Veteran’s Day is celebrated once every year by the country. Yet the sacrifice by our veterans is not always so easily recognized any day in the current criminal court system.
Often times I represent men and women who have served our country both in actual combat and in supporting roles. These individuals find themselves traumatized by their service experience to the United States of America. When they come home, all too often there are difficulties coping with day to day life. Sometimes hurdles seem too high to overcome. Depression can set in. Self-medication with drugs and alcohol can become an unhealthy and illegal fix to problems that seem overwhelming.
Once the veteran turns to drugs and alcohol he encounters the criminal justice system. When that happens, what role should the veteran’s military service play in the disposition of the case? I think that the veteran deserves every consideration possible under the law. The prosecutor should evaluate the case understanding that the veteran’s (defendant’s) service has helped protect the very system he now finds himself in.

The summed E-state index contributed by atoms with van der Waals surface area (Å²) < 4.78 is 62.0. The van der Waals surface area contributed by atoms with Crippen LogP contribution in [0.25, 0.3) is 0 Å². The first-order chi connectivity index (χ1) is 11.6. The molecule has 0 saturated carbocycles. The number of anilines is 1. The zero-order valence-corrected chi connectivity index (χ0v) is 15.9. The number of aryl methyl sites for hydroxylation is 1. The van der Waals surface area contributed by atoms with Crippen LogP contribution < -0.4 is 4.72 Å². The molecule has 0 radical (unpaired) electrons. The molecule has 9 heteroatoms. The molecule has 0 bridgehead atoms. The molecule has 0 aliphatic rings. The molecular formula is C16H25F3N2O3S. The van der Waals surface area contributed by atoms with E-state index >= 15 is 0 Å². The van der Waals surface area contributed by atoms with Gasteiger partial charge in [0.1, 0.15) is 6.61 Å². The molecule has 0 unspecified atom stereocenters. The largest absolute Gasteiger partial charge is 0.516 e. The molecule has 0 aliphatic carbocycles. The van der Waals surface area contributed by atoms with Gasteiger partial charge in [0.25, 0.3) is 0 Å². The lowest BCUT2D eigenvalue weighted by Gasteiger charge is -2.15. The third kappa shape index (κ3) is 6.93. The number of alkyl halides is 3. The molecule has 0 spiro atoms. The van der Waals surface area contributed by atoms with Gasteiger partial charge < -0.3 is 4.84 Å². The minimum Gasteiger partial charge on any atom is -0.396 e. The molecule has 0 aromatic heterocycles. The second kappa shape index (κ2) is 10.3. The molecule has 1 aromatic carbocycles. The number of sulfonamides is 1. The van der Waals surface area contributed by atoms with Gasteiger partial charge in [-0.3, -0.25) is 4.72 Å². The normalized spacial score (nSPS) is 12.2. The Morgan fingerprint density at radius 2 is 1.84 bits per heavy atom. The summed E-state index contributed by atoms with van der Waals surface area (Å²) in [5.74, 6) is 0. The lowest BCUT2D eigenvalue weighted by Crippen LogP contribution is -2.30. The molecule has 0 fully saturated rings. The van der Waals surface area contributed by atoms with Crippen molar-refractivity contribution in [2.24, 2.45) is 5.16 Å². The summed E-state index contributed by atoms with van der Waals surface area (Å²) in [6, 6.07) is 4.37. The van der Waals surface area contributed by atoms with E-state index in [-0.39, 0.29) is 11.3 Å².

Too often the prosecutor has the attitude that this veteran (defendant) isn’t any different than anyone else. The common mantra of the prosecutor is, “Everyone should be treated the same no matter what their personal story or background is. Justice is blind”.
To that, I respond, justice has to open it’s eyes to who people are, what caused them to come into contact with law enforcement, and if they are veterans to appreciate the trauma they have suffered in the defense of our country. True justice cannot afford to be blind. The veteran deserves to have his service recognized as a cause of his criminal conduct and every effort needs to be made to recognize this in fashioning a resolution of the criminal case. Rehabilitation and not punishment must be the goal. To do anything else is just criminal.